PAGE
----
During COVID, Vardanyan tried to assist Armenians back home by taking part in a lot of efforts to support families as much as he could. Regardless of this, Vardanyan felt like his efforts meant nothing. His inability to do anything left him feeling “powerless.” He didn’t want to spend much of the interview discussing how he helped those in the time of war, stating, “But I don’t want to talk about that; I think as a human, you should move to support and help someone.”
Vardanyan specializes in the first 50 years of post-Armenian genocide history. He notes the similarities between the sources he read on how those who escaped the first Armenian genocide and those now fleeing Artsakh.
When asked how his studies and major impacted his perspective on Artsakh, he stated that “with history, you have some tools and knowledge to understand the past, and you can better understand the current situation. When people were optimistic after the war in 2020, as a historian, you can kind of see how the development would lead. And how this is not the end, but the beginning of the end. Sometimes it hurts to better understand past events. Similar events like these happened over one hundred years ago.”
He continues to state, “you see these tragedies in the 21st century, and you become frustrated. How can this keep happening when it’s meant to be history? Humanity has achieved much, and yet we cannot solve this problem of ethnic prejudice.”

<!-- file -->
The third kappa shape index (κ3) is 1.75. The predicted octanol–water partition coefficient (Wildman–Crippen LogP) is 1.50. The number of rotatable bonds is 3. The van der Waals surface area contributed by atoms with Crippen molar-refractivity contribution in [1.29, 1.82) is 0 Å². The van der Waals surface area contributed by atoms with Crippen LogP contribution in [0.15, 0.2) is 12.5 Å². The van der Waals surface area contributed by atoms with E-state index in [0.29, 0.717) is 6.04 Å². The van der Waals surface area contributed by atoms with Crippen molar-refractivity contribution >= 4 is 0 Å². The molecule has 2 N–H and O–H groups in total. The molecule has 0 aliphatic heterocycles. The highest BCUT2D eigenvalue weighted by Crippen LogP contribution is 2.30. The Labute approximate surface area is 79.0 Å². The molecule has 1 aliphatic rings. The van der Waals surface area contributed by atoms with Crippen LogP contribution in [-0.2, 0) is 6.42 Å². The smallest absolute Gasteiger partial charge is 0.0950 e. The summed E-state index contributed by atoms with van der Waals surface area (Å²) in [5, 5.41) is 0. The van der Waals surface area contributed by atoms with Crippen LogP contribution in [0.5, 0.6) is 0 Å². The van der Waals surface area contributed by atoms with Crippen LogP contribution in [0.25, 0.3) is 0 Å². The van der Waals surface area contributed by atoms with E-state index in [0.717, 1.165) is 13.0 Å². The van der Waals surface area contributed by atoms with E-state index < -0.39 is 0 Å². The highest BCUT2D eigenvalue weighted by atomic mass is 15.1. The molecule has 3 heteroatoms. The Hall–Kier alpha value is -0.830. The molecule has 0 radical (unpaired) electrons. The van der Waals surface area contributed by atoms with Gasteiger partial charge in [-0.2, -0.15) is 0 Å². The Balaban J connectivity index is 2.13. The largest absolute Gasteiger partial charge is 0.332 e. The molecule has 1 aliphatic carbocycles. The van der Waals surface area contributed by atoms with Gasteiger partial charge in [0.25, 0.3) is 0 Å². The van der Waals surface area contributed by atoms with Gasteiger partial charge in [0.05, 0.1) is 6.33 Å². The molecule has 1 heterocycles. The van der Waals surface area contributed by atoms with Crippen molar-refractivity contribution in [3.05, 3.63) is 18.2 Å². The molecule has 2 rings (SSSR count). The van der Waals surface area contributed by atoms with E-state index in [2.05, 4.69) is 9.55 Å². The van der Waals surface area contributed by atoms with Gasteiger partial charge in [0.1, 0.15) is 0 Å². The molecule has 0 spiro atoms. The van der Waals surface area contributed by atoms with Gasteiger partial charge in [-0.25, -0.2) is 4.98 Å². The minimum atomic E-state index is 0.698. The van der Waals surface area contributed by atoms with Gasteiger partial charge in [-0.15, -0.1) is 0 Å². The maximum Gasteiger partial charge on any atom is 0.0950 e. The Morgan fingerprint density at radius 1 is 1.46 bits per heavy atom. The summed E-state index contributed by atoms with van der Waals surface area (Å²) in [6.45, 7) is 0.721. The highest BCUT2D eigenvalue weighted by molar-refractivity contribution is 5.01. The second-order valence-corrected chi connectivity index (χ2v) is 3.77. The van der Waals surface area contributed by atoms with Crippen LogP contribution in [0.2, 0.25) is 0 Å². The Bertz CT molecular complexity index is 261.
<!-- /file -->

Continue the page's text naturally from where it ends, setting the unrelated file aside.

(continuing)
I asked Vardanyan how he felt supported on campus, and he stated some professors approached him regarding the situation, though they didn’t know much.
When asked if he would appreciate some more acknowledgment of the tragedy of Artsakh on campus. He said, “I wish. I wish we could see this kind of thing. Because we’re in a community of different backgrounds, and we’re together on our happy days and our sad days. There’s ethnic cleansing in the 21st century, of course, I’d like to see more initiatives and more people talking about it on campus… But I understand there’s no real community of Armenians together on campus. Ultimately I would like to see a commitment to share our pain on the side of the campus community.”
Vardanyan continues to explain that the Armenian population on campus might just be small, resulting in the lack of conversation on the topic.
Vardanyan is not optimistic about change, stating the regime in Azerbaijan has left no room for optimism in the deportation of Armenians in Artsakh. He believed Armenians would not be able to return to their homes, and even if they did, they would not be guaranteed safety. “People are concerned about their families, and if you see a regime fostered in xenophobia… you can’t imagine that they’ll soon change.” The future of these refugees is really uncertain.
However, Vardanyan did not want to end on a sad note. He clarified he wanted to be more realistic, and that “ultimately we are Armenians, and in our historical fate, we have seen a lot of tragic pages… and we are strong.”